All of life is one holy family (New Year’s, 2018)
In the Catholic Church world this New Year’s Eve we will celebrate the Feast of the Holy Family.
This coincidence of the Feast of the Holy Family and New Year’s Eve got me thinking about my notions of family and what constitutes both family and holiness these days. Is there a New Year’s Resolution to be had here?
I have just come back home to the Woods from celebrating Christmas with my happy (and certainly striving to be holy) family of birth so surely that is why the feast struck a chord. But also when I arrived home there was a beautiful Christmas card waiting that offered this reflection about families: “A family is more than just people related to each other. It’s people sharing memories and hopes, cares and concerns. A family is people who are there for each other.”
“People who are there for each other.” Now there is a beautiful definition of a holy family.
As a member of a religious community, my concept of family has certainly been enlarged over the years. My religious sisters are definitely part of my family circle and not just because we belong to the same community. They are my family because we belong to each other. I see care and concern evidenced time and time again — whether it is in taking one of our fragile members to the Emergency Room or encouraging one of our newer members to stay true to who she is and to what Providence is asking of her.
Within the past 10 years, as the Providence Associate relationship has flourished, the notion of family has been broadened even further. Here are these folks of all sizes and shapes walking into our lives and becoming part of the care and concern we call Providence. Sometimes they are there for others where they live; other times they are there for us, their sisters, when we need the hope and energy that they bring.
Tucked into the past two weeks have been the wakes and liturgies of Christian burial for four of our sisters. In each case, we have been joined by members of each one’s birth family. Some of them have been coming to visit an SP family member since they were small children. As the tears roll down their faces as we bid our sister a final farewell, I feel a deep family connection with them. I find myself saying to them as they leave, “You are always welcome here.” Once again the definition of family takes on new meaning.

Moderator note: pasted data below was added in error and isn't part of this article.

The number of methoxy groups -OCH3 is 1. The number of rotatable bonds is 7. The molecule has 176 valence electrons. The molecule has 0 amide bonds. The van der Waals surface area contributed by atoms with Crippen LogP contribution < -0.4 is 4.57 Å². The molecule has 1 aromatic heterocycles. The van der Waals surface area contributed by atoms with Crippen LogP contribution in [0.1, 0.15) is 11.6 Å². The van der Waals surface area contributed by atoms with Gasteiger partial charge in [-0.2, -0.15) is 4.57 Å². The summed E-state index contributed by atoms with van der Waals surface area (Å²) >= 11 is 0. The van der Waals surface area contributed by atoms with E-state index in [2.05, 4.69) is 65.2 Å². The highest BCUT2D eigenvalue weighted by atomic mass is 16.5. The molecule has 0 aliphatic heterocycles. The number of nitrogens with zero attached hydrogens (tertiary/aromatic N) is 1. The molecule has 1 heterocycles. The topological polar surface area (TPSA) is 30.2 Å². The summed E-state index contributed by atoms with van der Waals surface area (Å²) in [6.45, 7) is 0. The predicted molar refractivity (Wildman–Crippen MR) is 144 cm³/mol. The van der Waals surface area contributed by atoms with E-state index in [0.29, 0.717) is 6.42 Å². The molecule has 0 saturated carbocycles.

But perhaps the greatest enlargement of the definition of family for me has come from welcoming a herd of alpacas to these Woods almost 20 years ago. Of course, their greatest attribute is their cuteness, but they also play an important role in the life of a sustainable farm here at the Woods. Their fleece leads to beautiful handmade products and their excrement keeps healthy other forms of life on the farm and in the garden. They are a valued part of our Woods family.
And if we are going to include the alpacas, then we’d better not leave out the trees that allow us to breathe … and if you are going to embrace the trees as family then you’d better include ________________? You get the point, I hope.
We are part of a limitless family if we allow ourselves to see all of life as holy, all of life as one. All of life is one, holy family. Imagine the decisions we would make if this is how we really saw all of creation?
It seems to me that the Church got it right by asking us to reflect on the Holy Family as we begin a new year. Jesus, Mary and Joseph began their life together among animals who made room for them in their stable home. They were kept company by shepherds who they had never before met. Strangers from other lands brought them gifts.
There is a New Year’s Resolution to be had here … and a prayer:
who makes all things new,
may we receive with gentleness
and touch with hopefulness
and protect with fierceness
and love with tenderness;
and may we celebrate with gratefulness
and welcome with humbleness
and tend with gracefulness
all that you give
into our care.